• Job titles that are bigger sounding than what job really required
  • Lack of consistency in any one industry; hopping around from one industry to another
  • Little growth within job career

Your job is to sniff out such concerns and to confirm the existence of what is right, accurate and can be confirmed when you check references. You should then develop questions or “proof statements” that address any concern from the application or resume that you will use on your interview.

Screening a candidate’s application or resume is an important step that should be followed by screening the candidate over the telephone. You can save yourself a lot of wasted time interviewing in person by first calling the candidate.

When you speak to the candidate on the telephone, ask questions that concern you from the application or resume. If the application or resume looks to be in good order, ask the candidate why they want the job and what proof they have that reaffirms them as the best candidate.

Listen to the response to detect if the candidate is stumbling, timid or confident. Interviewing a candidate first by telephone can often help you focus more on what is said rather than on his appearance. Getting a picture in your mind of the candidate based on his verbal responses may allow you to focus more on his skills and experience.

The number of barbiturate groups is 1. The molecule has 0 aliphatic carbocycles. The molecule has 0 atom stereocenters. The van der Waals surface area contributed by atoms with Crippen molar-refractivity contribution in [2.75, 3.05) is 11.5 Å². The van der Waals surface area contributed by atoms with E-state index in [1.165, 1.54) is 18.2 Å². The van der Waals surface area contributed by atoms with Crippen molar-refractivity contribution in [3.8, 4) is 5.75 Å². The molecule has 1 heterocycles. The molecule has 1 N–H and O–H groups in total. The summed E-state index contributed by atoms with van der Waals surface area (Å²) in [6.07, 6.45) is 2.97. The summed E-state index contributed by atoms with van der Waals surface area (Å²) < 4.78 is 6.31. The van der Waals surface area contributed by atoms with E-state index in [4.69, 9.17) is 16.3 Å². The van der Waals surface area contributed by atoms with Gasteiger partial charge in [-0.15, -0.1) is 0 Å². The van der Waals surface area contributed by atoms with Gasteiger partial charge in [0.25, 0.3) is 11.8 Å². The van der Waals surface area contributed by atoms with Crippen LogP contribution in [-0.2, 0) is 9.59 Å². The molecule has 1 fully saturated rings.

Candidate interviews

Avoid making hiring decisions based on one interview alone. No matter how busy your construction schedule, do not hire the first “warm body” that applies. This is where many contractors lose their shirts in making poor hiring decisions. Here is a simple three-step interview process that you can use immediately.

Step 1: Review application and resume and call candidate on telephone to conduct first interview focusing on basic information from application and/or resume.

Step 2: Select candidates from Step 1 and schedule in-person interviews with you and others focusing on what the candidate can do and the skills he possesses.

Step 3: Select best candidate from Step 2 and bring in for second live interview, focusing on what you do and why he believes he is capable of doing the job. Use his past job situations to confirm that is the best candidate. Focus less on “what if” situations and more “what did you do…” questions.

There are simply no secrets or shortcuts to screening for the best candidate. Having a strategy in place and utilizing the best questions is important to screening in the best candidate.